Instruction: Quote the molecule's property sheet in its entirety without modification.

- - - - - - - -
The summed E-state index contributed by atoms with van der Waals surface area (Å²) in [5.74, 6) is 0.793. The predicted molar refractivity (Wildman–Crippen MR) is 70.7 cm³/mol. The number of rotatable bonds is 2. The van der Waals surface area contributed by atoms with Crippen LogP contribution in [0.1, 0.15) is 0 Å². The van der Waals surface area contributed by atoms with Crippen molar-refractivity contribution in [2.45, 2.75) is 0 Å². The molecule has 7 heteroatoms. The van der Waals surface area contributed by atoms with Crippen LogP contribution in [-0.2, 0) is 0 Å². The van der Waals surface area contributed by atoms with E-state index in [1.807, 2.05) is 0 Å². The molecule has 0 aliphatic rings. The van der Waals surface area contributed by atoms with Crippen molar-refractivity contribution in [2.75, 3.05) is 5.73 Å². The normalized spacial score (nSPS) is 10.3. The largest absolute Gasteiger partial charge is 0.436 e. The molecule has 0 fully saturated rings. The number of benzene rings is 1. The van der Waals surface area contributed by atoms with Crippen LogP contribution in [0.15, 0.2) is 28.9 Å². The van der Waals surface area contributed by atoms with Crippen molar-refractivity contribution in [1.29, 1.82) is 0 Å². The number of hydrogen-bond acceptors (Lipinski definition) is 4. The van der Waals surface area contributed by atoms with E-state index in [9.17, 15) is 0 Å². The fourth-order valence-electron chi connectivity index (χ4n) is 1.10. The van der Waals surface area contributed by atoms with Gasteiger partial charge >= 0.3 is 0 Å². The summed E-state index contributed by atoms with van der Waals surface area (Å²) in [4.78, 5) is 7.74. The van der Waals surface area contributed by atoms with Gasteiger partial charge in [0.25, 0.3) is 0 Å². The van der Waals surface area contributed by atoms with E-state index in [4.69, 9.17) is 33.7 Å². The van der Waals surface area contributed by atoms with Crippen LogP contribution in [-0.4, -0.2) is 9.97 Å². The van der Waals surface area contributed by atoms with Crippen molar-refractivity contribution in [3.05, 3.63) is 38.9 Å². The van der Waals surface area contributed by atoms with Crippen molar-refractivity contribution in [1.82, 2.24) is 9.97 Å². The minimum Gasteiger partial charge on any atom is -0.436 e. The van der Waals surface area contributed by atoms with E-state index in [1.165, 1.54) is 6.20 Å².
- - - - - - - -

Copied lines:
The summed E-state index contributed by atoms with van der Waals surface area (Å²) in [5.74, 6) is 0.793. The predicted molar refractivity (Wildman–Crippen MR) is 70.7 cm³/mol. The number of rotatable bonds is 2. The van der Waals surface area contributed by atoms with Crippen LogP contribution in [0.1, 0.15) is 0 Å². The van der Waals surface area contributed by atoms with Crippen molar-refractivity contribution in [2.45, 2.75) is 0 Å². The molecule has 7 heteroatoms. The van der Waals surface area contributed by atoms with Crippen LogP contribution in [-0.2, 0) is 0 Å². The van der Waals surface area contributed by atoms with E-state index in [1.807, 2.05) is 0 Å². The molecule has 0 aliphatic rings. The van der Waals surface area contributed by atoms with Crippen molar-refractivity contribution in [2.75, 3.05) is 5.73 Å². The normalized spacial score (nSPS) is 10.3. The largest absolute Gasteiger partial charge is 0.436 e. The molecule has 0 fully saturated rings. The number of benzene rings is 1. The van der Waals surface area contributed by atoms with Crippen LogP contribution in [0.15, 0.2) is 28.9 Å². The van der Waals surface area contributed by atoms with Crippen molar-refractivity contribution in [1.29, 1.82) is 0 Å². The number of hydrogen-bond acceptors (Lipinski definition) is 4. The van der Waals surface area contributed by atoms with E-state index in [9.17, 15) is 0 Å². The fourth-order valence-electron chi connectivity index (χ4n) is 1.10. The van der Waals surface area contributed by atoms with Gasteiger partial charge >= 0.3 is 0 Å². The summed E-state index contributed by atoms with van der Waals surface area (Å²) in [4.78, 5) is 7.74. The van der Waals surface area contributed by atoms with Gasteiger partial charge in [0.25, 0.3) is 0 Å². The van der Waals surface area contributed by atoms with E-state index in [4.69, 9.17) is 33.7 Å². The van der Waals surface area contributed by atoms with Crippen LogP contribution in [-0.4, -0.2) is 9.97 Å². The van der Waals surface area contributed by atoms with Crippen molar-refractivity contribution in [3.05, 3.63) is 38.9 Å². The van der Waals surface area contributed by atoms with Crippen molar-refractivity contribution in [1.82, 2.24) is 9.97 Å². The minimum Gasteiger partial charge on any atom is -0.436 e. The van der Waals surface area contributed by atoms with E-state index in [1.165, 1.54) is 6.20 Å².